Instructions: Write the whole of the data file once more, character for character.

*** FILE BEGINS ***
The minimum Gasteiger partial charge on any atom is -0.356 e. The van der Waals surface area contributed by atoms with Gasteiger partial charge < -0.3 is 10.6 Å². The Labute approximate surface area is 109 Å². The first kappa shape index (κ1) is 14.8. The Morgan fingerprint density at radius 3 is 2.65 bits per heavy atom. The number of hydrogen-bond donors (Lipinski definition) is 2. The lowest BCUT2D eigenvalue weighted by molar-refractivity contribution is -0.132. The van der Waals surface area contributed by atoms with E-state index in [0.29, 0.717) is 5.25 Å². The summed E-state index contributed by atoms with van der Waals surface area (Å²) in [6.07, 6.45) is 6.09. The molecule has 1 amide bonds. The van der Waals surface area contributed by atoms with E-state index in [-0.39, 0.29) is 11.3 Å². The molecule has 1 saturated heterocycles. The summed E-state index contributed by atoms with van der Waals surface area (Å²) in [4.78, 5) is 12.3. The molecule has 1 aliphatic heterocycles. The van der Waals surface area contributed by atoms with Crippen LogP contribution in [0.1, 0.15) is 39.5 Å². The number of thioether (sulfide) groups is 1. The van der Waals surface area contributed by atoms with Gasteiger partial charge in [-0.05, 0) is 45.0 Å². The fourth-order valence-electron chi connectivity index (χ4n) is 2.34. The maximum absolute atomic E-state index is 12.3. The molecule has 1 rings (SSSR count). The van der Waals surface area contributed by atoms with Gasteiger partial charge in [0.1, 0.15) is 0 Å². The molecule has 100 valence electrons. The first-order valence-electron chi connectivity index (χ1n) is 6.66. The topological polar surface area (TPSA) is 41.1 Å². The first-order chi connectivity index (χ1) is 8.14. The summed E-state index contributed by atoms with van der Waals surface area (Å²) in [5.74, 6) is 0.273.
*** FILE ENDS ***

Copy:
The minimum Gasteiger partial charge on any atom is -0.356 e. The van der Waals surface area contributed by atoms with Gasteiger partial charge < -0.3 is 10.6 Å². The Labute approximate surface area is 109 Å². The first kappa shape index (κ1) is 14.8. The Morgan fingerprint density at radius 3 is 2.65 bits per heavy atom. The number of hydrogen-bond donors (Lipinski definition) is 2. The lowest BCUT2D eigenvalue weighted by molar-refractivity contribution is -0.132. The van der Waals surface area contributed by atoms with E-state index in [0.29, 0.717) is 5.25 Å². The summed E-state index contributed by atoms with van der Waals surface area (Å²) in [6.07, 6.45) is 6.09. The molecule has 1 amide bonds. The van der Waals surface area contributed by atoms with E-state index in [-0.39, 0.29) is 11.3 Å². The molecule has 1 saturated heterocycles. The summed E-state index contributed by atoms with van der Waals surface area (Å²) in [4.78, 5) is 12.3. The molecule has 1 aliphatic heterocycles. The van der Waals surface area contributed by atoms with Crippen LogP contribution in [0.1, 0.15) is 39.5 Å². The number of thioether (sulfide) groups is 1. The van der Waals surface area contributed by atoms with Gasteiger partial charge in [-0.05, 0) is 45.0 Å². The fourth-order valence-electron chi connectivity index (χ4n) is 2.34. The maximum absolute atomic E-state index is 12.3. The molecule has 1 rings (SSSR count). The van der Waals surface area contributed by atoms with Gasteiger partial charge in [0.1, 0.15) is 0 Å². The molecule has 100 valence electrons. The first-order valence-electron chi connectivity index (χ1n) is 6.66. The topological polar surface area (TPSA) is 41.1 Å². The first-order chi connectivity index (χ1) is 8.14. The summed E-state index contributed by atoms with van der Waals surface area (Å²) in [5.74, 6) is 0.273.